Jim Riccio, nuclear policy analyst for Greenpeace, agrees that a new shelter to prevent another disaster is critical, but says we have yet to learn the real lesson of Chernobyl.
RICCIO: It is sort of like closing the barn door after the horse is out. You’ve already spread radiation around the planet from this disaster. Ideally you wish it had never happened in the first place, but given the fact that it has and we’re still trying to clean it up 22 years after the accident, I think that speaks volumes about the dangers of nuclear power.
GELLERMAN: Once, 120 thousand people lived within 30 kilometers – about 20 miles – from the Chernobyl power plant. They were evacuated after the disaster and have been prohibited from moving back. Ever since, it’s been a landscape of ghosts – abandoned schools and homes, a huge rusting Ferris wheel. And Philip Metcalf, from the Division of Radiation Transport and Waste Safety at the International Atomic Energy Agency says, it’s likely to remain that way for many, many years.
METCALF: Within, you know, probably five to ten kilometers – that’s an area that’s probably going to have to be sort of sanitized for the next two or three hundred years.
GELLERMAN: Plans haven’t been finalized yet, but Metcalf says the remains of the doomed reactor will most likely be buried in the area around Chernobyl.
METCALF: The idea will be to dismantle the existing structure, the so-called sarcophagus, dismantle that, remove it, and then remove the radioactive residues from the damaged reactor core. So probably within the next sort of fifty years, that work will take place, and hopefully fifty, sixty years hence, there will be nothing left and the actual – the new construction can then be dismantled.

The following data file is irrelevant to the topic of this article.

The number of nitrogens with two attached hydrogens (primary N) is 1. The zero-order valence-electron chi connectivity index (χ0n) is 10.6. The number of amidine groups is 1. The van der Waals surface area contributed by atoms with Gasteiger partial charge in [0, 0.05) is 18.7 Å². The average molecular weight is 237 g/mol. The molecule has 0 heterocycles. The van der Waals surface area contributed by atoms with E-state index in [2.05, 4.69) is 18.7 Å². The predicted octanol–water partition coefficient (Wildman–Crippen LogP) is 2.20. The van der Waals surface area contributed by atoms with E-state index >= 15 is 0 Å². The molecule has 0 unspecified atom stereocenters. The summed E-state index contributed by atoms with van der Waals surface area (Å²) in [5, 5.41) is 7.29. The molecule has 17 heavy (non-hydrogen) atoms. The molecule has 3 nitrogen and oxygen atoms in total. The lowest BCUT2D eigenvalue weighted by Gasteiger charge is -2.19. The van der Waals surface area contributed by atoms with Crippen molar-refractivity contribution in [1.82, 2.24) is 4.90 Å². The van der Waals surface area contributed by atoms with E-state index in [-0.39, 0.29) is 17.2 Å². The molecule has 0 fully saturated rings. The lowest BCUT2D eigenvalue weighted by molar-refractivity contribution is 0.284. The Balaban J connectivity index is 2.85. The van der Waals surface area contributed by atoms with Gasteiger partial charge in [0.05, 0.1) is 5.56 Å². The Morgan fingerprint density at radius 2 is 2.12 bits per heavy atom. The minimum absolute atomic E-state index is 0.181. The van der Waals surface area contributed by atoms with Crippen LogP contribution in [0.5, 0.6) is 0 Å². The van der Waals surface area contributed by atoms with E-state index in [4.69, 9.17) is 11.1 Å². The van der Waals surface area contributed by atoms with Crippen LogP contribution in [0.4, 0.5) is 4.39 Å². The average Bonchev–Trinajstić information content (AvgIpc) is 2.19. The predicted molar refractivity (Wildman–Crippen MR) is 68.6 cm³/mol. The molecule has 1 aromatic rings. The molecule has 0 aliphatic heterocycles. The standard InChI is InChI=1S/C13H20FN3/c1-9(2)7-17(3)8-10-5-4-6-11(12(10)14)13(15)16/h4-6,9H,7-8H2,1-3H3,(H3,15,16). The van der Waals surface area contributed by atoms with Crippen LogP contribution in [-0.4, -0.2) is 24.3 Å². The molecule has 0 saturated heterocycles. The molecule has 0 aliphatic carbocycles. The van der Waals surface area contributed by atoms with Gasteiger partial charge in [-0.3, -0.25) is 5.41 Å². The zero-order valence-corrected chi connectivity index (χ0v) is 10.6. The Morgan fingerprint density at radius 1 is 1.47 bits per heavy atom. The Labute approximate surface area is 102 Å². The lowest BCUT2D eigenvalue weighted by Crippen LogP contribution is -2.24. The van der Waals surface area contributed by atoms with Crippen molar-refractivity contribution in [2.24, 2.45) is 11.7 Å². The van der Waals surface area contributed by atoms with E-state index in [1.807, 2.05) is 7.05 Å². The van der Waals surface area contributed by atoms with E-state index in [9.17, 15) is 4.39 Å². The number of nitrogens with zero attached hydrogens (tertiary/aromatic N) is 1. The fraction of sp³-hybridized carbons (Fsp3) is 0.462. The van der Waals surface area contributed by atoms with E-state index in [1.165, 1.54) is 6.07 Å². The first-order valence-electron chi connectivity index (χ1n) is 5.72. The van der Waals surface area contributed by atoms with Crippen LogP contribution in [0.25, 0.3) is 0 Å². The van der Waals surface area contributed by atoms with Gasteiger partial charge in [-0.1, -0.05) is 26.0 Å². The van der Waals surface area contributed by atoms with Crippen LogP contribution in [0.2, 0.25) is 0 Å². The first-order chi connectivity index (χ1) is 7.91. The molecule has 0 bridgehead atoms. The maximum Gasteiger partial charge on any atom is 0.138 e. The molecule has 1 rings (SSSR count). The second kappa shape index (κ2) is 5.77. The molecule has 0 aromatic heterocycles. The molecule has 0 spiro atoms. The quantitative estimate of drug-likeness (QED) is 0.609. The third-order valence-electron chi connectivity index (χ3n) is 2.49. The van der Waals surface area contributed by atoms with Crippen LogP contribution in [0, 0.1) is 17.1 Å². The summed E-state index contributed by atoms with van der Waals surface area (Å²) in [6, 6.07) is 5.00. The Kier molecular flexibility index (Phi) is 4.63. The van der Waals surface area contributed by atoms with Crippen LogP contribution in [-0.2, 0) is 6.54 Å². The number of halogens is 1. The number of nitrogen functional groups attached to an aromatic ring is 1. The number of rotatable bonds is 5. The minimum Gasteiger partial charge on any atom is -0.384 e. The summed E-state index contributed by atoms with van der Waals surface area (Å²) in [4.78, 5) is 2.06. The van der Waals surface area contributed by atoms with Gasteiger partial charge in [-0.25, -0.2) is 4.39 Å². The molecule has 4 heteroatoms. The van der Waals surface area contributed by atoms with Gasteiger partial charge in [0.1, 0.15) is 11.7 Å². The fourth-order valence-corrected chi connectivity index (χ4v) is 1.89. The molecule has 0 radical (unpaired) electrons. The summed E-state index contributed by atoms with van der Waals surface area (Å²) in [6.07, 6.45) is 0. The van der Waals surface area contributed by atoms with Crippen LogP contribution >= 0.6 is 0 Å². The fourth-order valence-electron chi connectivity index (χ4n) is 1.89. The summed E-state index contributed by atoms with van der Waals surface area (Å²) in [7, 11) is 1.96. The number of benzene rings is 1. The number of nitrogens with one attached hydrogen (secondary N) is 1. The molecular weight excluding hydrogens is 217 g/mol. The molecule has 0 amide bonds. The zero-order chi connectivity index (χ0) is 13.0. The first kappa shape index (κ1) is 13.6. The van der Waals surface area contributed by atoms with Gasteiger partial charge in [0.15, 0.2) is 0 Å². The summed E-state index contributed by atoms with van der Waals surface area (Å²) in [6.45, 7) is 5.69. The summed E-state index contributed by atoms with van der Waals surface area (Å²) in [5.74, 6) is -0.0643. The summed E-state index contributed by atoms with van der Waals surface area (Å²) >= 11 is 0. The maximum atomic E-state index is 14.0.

GELLERMAN: Construction of the Chernobyl New Safe Confinement Structure is scheduled to begin late this fall.
[MUSIC: Peter Calandra “What Now ?” from Jellysmoke Soundtrack (Moviescore Media – 2008)]
GELLERMAN: The first wildfires of the season have already broken out in California, turning about 250 acres of National Forest there to a crisp. But it wasn’t giant redwoods or sequoias that went up in smoke – it was a family of shrubs known as chaparral.
Chaparral covers most of Southern California’s four national forests, and scientists say in some areas it’s in peril. Living on Earth's Ingrid Lobet visited the San Bernardino National Forest and has our story.
[FOOTSTEPS COME TO A STOP]
BORCHERT: What we're looking at are California sagebrush, and it creates this really quite pretty blueish-gray cast over the landscape.
LOBET: Mark Borchert is a veteran Forest Service ecologist. The living things in these steep foothills are his wards. He steps downhill to twist a branch off a signature plant.
BORCHERT: I want you to smell that. So that’s Artemisia, and so that’s the aromatic oils…
LOBET: The intoxicating scent of crushed California Sagebrush, or Artemisia, fills the air. But this little gray blue sagebrush stands apart now in a sea of bright green grasses.
[SOUND OF WET PLANT]
LOBET: These grasses arc across the face of the mountain and look fat and happy. Hugh Safford is lead ecologist for the Forest Service in California. He and Borchert survey the grass-covered mountainside.
SAFFORD: I mean, basically every species that we can touch right here is from somewhere in Central Asia or North Africa or Southern Europe.
Yeah, essentially what you’ve done is you’ve converted what was a shrub-dominated system to a grass-dominated system. I mean it's really that simple.
LOBET: So somebody might look at this hillside and they might say, 'the hills look so beautiful; look at that bright green color!' But you see something different.
SAFFORD: Yeah, oh, it's beautiful. It’s green and there are – there’re a lot of flowers, and I'm not gonna to tell people it's not beautiful.
BORCHERT: Maybe ecologically it's – right (chuckles) – not beautiful.
SAFFORD: No, it's a disaster ecologically. I mean it's basically just a hillside of weeds. That's really what it is.